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Old 03-04-2021, 08:51 AM   #1
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34 LRC mystery part

Anyone have any idea what this is? Is it possible that itís the original inverter?
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Old 03-04-2021, 09:24 AM   #2
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Greetings,
Welcome aboard. No idea but inverter is a good guess...


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Old 03-04-2021, 09:31 AM   #3
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It is a battery combiner.
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Old 03-04-2021, 12:48 PM   #4
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Looks like it may be a batty isolator.
If its wired to the alt output and several battys it splits the charge but prevents drawing other banks down under load. I dont think I have seen one with that many terminals? More commen with 2 or 3 batty connections.
If thats what it is there are many other more modern and better techno,ogres available. Diodes will drop V approx a Volt which can be an issue when trying to charge battys.
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Old 03-04-2021, 02:38 PM   #5
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It is called a Battery Isolator. It uses diodes to separate the alternator output to the battery sets, and prevent/isolate the batteries from discharging into one another.

They do work BUT and in battery charging system this is important that they cause a voltage drop of approx. 0.6V which to our systems is a lot.
THere are lots of work arounds.

But even better are the newer combiners/smart combiners, or ACR.
THese create virtually no Vdrop as they are simply a large relay OR use Mosfets for VERY Low Vdrop to the batteries.

Some electronic controls are used to sense voltage buildup for closing and joining the battery sets
OR
voltage dropping to open thus isolating the battery sets to prevent an unintended discharge.


THis one has two inputs from two alternators and three outputs to three batteries.
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Old 03-04-2021, 05:42 PM   #6
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And a lot of corrosion going on. Also the connections look suspect.
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Old 03-05-2021, 10:06 AM   #7
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A battery combiner with 5 small lugs and a variety of wire sizes?? It looks like a simple positive bus bar with a heat sink to dissipate heat. My guess is the main lead comes in from the battery to the bus bar. I'd guesss there is in internal or backplane connector to the switches. You can wire devices to the devices or hard wired DC devices directly into the bus bar (Though I would expect to see inline fuses on the wires from a bus bar.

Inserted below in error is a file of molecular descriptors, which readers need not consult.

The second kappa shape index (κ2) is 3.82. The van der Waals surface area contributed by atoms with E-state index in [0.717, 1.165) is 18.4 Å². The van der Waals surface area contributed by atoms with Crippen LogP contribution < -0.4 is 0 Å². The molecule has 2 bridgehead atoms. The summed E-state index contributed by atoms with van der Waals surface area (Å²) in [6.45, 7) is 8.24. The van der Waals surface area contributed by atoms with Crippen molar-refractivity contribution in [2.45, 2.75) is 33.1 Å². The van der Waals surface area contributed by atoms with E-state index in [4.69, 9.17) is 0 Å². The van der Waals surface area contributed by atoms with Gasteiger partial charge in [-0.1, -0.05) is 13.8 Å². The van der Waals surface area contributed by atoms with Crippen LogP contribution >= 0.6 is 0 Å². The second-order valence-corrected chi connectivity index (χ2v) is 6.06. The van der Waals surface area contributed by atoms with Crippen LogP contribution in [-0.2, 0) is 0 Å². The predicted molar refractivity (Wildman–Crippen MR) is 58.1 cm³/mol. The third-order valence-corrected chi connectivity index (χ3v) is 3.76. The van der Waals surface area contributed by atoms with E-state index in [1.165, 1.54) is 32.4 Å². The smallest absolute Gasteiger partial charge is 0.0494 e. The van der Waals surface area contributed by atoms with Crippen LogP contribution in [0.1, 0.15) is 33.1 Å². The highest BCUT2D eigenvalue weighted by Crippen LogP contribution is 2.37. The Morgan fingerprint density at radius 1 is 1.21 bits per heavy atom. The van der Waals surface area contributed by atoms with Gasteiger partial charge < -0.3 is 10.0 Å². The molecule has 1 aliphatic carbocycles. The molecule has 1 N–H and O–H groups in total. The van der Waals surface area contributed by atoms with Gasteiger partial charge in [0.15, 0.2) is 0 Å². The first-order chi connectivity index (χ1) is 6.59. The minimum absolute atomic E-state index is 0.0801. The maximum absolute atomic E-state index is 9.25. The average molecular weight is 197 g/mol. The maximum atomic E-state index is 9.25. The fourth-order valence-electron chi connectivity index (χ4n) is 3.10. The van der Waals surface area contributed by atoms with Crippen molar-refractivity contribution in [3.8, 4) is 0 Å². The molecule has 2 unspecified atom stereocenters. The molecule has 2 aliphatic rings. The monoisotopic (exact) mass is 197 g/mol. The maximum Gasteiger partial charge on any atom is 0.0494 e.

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Old 03-05-2021, 10:37 AM   #8
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As C Lectric says it’s a battery “isolator” which was popular back in the 70’s and 80’s to charge multiple battery installations from a single alternator. This was before “combiners “ and “voltage sensing relays” arrived on the marine market.
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Old 03-05-2021, 10:24 PM   #9
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C lectric knows his stuff! I'd listen to him...and chuck that into the bilge as ballast when you install an ACR/combiner.
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Old 03-15-2021, 10:02 AM   #10
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Thanks for the help!

I will definitely have to look into updating it as Iíd planned to add solar at some point anyway. The more I get into the electrical on this boat the more I realize that it needs more work than originally suspected. My surveyor told me up front Iíd need a marine electrician to sort out whatever the previous ownerís dad (a retired marine electrician) did. Iím finding now the more that I trace wires and check panels and continuity that instead of repairing a lot of the electrical that started to get wonky, he just added new stuff and bypassed all the old stuff and left the old stuff there and only if he needed it for fishing (which was his main use for the boat). A lot of the liveaboard amenities werenít part of that list which is frustrating cause Iím living on it. Iím finding lots of disconnected, unterminated wires still throughout the boat.
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Old 03-18-2021, 02:28 PM   #11
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Until I’m able to replace the combiner, would it be an appropriate place to hook a solar trickle charge to so I don’t have to run my engines or generator daily. I really hate burning diesel if I don’t have to, especially since I’m in south Florida and the sun is abundant more often than not. I’m about to kill my power and go clean the terminals on the combiner cause it needs to be done. I’m just trying to think of ways to get by until I can line up the haul out and tackle all this electric with an overhaul
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